We formed a line alongside the MC, and interviews were conducted, one at a time. I was dreading my turn, as although I spoke reasonable Thai, this was all too much for a humble farang. At length he asked me if I had anything say, and I mumbled shyly back – in very bad Thai, thanking everyone for coming. I don’t think many of the Issan speaking guests understood one word that I said, but the MC kindly translated for me into ‘real’ Thai.

Then each guest was invited to sing! I put my foot down here, and even though they assured me I could choose a farang song, I stubbornly refused, so in the end they gave up on me and moved down the line.

The speeches and singing were finally at an end, and I left the stage, managing to get something to eat and to get drunker than ever.

Dang was also doing pretty well, and was getting uproariously drunk. I was hoping to God that she behaved herself and didn’t start any trouble with me. Please God, let this be one occasion when we could get drunk, enjoy ourselves and stay happy with each other.

The cake was cut, the champagne opened and the party became ever drunker, wilder and louder. The band were paid extra to keep the music going past the agreed finish time and it was around 4 a.m. when it was finally all over.

Dang, her friends, Mobi and all the family and neighbours were pissed out of their gourds.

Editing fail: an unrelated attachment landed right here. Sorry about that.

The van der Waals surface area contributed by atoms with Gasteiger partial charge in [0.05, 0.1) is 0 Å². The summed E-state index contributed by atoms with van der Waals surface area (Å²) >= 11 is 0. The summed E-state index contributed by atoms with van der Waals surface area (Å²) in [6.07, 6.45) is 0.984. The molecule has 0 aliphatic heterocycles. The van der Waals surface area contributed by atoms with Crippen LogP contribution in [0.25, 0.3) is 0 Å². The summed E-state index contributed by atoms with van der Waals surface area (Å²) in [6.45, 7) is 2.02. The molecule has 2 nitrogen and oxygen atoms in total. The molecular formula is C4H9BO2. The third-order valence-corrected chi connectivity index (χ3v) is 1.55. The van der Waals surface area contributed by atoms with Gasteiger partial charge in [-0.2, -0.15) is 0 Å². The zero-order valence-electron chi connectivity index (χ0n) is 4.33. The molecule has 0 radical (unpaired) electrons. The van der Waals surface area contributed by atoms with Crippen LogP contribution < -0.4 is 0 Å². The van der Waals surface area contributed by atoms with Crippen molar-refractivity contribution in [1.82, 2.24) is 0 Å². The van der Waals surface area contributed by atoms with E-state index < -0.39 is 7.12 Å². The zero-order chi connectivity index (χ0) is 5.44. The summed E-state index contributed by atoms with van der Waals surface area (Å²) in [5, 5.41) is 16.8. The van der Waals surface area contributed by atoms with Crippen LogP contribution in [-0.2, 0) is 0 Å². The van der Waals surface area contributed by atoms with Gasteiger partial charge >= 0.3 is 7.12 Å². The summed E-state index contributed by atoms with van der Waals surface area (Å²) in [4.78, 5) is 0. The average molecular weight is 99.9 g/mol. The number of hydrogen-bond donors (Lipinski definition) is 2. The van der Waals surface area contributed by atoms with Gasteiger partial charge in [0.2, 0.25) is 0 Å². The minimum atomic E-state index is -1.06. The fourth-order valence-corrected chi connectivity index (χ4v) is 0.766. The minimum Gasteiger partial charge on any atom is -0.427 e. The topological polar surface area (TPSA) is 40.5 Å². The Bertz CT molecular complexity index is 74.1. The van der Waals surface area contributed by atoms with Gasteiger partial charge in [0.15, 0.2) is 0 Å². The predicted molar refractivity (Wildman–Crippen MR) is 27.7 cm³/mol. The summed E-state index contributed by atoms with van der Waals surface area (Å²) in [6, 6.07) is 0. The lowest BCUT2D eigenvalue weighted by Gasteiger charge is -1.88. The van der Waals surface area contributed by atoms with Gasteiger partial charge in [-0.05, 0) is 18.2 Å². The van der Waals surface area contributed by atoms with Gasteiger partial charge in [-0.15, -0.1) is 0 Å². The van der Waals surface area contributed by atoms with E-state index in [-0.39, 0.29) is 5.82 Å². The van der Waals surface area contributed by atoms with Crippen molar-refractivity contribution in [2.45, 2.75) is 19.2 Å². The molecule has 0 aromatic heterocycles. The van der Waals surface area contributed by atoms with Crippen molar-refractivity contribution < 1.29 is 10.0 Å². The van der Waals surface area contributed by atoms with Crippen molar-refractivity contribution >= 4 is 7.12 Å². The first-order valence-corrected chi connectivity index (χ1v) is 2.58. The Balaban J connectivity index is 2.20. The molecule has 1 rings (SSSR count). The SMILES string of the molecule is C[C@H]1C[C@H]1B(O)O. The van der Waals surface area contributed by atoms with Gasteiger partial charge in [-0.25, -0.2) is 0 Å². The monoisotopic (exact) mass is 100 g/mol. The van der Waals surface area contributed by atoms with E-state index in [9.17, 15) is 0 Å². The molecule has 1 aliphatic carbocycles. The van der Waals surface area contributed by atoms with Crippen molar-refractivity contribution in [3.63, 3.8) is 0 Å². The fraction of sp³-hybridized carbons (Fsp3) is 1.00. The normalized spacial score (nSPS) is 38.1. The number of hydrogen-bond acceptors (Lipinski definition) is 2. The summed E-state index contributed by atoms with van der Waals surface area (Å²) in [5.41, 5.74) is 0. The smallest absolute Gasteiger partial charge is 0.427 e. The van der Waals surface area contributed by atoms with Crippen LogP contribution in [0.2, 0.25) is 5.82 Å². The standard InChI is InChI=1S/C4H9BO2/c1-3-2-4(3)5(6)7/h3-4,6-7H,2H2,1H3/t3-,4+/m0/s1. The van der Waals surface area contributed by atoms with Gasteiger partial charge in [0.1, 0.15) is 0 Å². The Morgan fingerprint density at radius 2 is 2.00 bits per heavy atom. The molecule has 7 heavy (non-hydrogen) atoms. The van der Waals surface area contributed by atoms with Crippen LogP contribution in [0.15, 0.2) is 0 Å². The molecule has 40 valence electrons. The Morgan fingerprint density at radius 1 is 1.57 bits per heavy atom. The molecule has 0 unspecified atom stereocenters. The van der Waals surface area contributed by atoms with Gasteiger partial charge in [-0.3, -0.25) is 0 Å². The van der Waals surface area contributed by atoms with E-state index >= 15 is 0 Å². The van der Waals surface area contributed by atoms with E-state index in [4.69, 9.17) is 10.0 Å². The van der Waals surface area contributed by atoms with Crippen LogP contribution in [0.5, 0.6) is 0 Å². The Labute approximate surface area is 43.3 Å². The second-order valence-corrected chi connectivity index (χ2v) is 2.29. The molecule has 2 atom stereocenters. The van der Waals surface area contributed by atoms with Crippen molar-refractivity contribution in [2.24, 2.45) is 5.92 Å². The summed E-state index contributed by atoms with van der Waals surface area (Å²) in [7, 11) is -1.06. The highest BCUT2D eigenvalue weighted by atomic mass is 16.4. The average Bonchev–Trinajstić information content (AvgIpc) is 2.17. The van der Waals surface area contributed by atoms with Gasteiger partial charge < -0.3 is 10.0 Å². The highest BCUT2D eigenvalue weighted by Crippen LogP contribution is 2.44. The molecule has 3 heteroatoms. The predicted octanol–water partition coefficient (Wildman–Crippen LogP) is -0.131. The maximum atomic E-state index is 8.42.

Then the trouble started.

5 thoughts on “Jomtien, 18th January, 2010”

  1. Man, you are completely nuts. Why on earth would you want to marry an alcoholic hooker who you don’t trust and is clearly only with you because you pay her to be? Because she looks “classy” in her figure hugging bar clothes?

    I have a few friends who have had successful relationships with ex-bargirls. The only way it can be done is if you remove money from the equation. If not, you’ll never trust her and treat her as a whore; and she’ll never trust you and see you only as a customer.

    And sod the AA. That’s not what you need. You need to see a proper therapist who can deal with all your issues. The booze seems the least of your worries. You have money left, so spend it wisely on a good shrink.

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    1. Yes, I am completely nuts and have said as much on many occasions in my blog.

      But with respect, you seem to have missed the point of my blog.

      I am writing a true account of what has happened in my life, and in fact the story of my wedding to Dang in yesterday’s blog occurred five years ago.

      I am also writing about my daily struggles with life in ‘paradise’, and my fight against alcoholism, so for you to tell me I am nuts and should avoid avaricious bar girls is pointless and unhelpful. I have never attempted to deny my irrational and extremely ludicrous behaviour.

      The debate about whether a farang can ever have a long, happy and successful relationship with an ex bar girl has been raging, back and forth for as long as farangs have been indulging in such activities.